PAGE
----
Annabeth swallows, and she knows her face is an unattractive shade of red.

Percy blinks, then, as if coming out of a trance, and the burning intensity is replaced by a deep blush and sheepish grin, hand scratching the back of his flushed neck as he drops his eyes.

He does this a lot, Annabeth has noticed — he says something boldly romantic or flirty or passionate that leaves her head spinning, and then turns all shy and nervous as if he didn’t just make Annabeth’s heart nearly beat out of her chest with his words. It’s ridiculously endearing.

Impulsively, she kisses the corner of his mouth. “You’re really sweet,” Annabeth says, because it’s true, and she wants him to know. 

Percy just smiles at her, that bashful, honest, achingly sweet smile, and Annabeth all but melts into his arms, face buried in his neck. He kisses the top of her head, and Annabeth closes her eyes as he just holds her.

“I don’t know why I freaked out like that,” Annabeth says, after a while of them standing like that. The words are quiet, breathed into the minimal space between them like a secret. “You didn’t do anything wrong. I just—“ She pulls back and stares at the ground, suddenly frustrated again, but now she can admit she’s frustrated at herself, not at Percy. “I don’t know how you do that. Read my mind. You always seem to know… and it’s just…” She trails off, unable or unwilling to articulate what she’s feeling.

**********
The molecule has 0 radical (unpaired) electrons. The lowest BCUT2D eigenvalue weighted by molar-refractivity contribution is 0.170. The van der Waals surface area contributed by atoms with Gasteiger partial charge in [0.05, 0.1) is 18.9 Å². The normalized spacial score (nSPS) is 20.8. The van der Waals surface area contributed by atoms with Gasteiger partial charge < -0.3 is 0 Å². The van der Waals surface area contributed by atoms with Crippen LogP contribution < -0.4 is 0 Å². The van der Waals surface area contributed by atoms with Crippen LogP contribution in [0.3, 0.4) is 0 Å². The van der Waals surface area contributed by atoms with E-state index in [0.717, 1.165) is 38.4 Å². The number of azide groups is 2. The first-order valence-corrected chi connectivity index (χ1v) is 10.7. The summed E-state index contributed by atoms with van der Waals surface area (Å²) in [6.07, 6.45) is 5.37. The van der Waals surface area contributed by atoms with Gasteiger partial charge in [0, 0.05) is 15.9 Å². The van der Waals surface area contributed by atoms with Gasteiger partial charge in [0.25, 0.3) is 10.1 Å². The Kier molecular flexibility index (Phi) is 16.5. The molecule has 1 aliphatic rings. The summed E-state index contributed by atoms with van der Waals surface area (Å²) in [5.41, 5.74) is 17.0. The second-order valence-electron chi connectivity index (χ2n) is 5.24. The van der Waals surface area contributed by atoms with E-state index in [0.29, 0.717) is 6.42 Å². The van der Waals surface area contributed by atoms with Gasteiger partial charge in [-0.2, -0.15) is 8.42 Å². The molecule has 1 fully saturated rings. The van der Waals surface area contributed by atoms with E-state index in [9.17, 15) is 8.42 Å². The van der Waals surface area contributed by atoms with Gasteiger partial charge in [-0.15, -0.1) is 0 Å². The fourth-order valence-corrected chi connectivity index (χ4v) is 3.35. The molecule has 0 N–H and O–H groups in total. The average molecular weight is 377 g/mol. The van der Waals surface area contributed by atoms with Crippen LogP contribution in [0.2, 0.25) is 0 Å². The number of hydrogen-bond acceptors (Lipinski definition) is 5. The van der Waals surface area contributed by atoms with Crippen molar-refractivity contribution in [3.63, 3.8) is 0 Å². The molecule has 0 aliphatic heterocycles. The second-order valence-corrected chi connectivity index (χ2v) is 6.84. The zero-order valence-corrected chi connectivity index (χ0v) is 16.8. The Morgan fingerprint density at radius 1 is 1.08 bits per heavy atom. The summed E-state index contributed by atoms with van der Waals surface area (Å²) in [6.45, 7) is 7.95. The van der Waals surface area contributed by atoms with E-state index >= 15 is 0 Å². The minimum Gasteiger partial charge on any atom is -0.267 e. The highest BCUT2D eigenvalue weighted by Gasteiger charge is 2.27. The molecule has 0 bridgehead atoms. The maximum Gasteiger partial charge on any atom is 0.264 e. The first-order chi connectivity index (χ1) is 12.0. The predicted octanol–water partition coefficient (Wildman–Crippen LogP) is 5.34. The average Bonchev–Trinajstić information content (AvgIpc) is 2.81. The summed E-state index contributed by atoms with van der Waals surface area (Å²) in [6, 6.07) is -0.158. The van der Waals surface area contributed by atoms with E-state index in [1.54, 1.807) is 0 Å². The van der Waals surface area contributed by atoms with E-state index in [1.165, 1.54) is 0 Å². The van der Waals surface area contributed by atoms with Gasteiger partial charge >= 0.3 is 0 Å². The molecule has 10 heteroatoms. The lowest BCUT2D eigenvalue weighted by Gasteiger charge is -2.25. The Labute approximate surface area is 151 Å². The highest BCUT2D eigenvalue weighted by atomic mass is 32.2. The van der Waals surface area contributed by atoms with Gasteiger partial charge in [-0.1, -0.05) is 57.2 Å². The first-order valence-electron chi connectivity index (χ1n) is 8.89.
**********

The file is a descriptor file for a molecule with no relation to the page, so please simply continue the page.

Percy’s fingers rub soothing circles over her sweater on her hip, and he waits patiently for her to gather herself, knowing what she needs, always knowing exactly what she needs.

Annabeth huffs, deflating. “I mean, Grover’s the one you have an empathy link, isn’t he? He’s the one whose mind you’re supposed to be able to read.”

Percy just shrugs. “I don’t need an empathy link with you, Annabeth. I know you.” As if it’s simple.

I know you.

It’s not the first time Percy has said those words to her over their years of friendship and more-than-friendship, but it’s the first time Annabeth feels the full weight of the them and everything that they entail. 

"Besides,” Percy goes on, “I can’t always read your mind. Trust me, there’s lots of times I can’t. Sometimes your brain is a complete mystery. A big, weird mystery.”

“Well, I can’t let you know everything, can I?” Annabeth tries for a laugh, because she’s just joking after all, but it sounds hollow. “If you saw how much of a mess it really is in there, you’d probably get tired and run sprinting in the other direction.”

She doesn’t mean for it to come out as sincere and vulnerable as it does, or maybe she doesn’t mean for it to come out at all. Because that's the real issue, isn't it? Everybody leaves Annabeth Chase. This fact is as ingrained into Annabeth as her own name. Percy has stayed longer than anyone else, has been kinder and more patient than anyone else, but even his patience can't be endless. One day, if given enough time to look, he'll see a rough, jagged piece of her that he can't deal with, a piece that's so sharp and broken that it's only made to cut, to hurt and be hurt.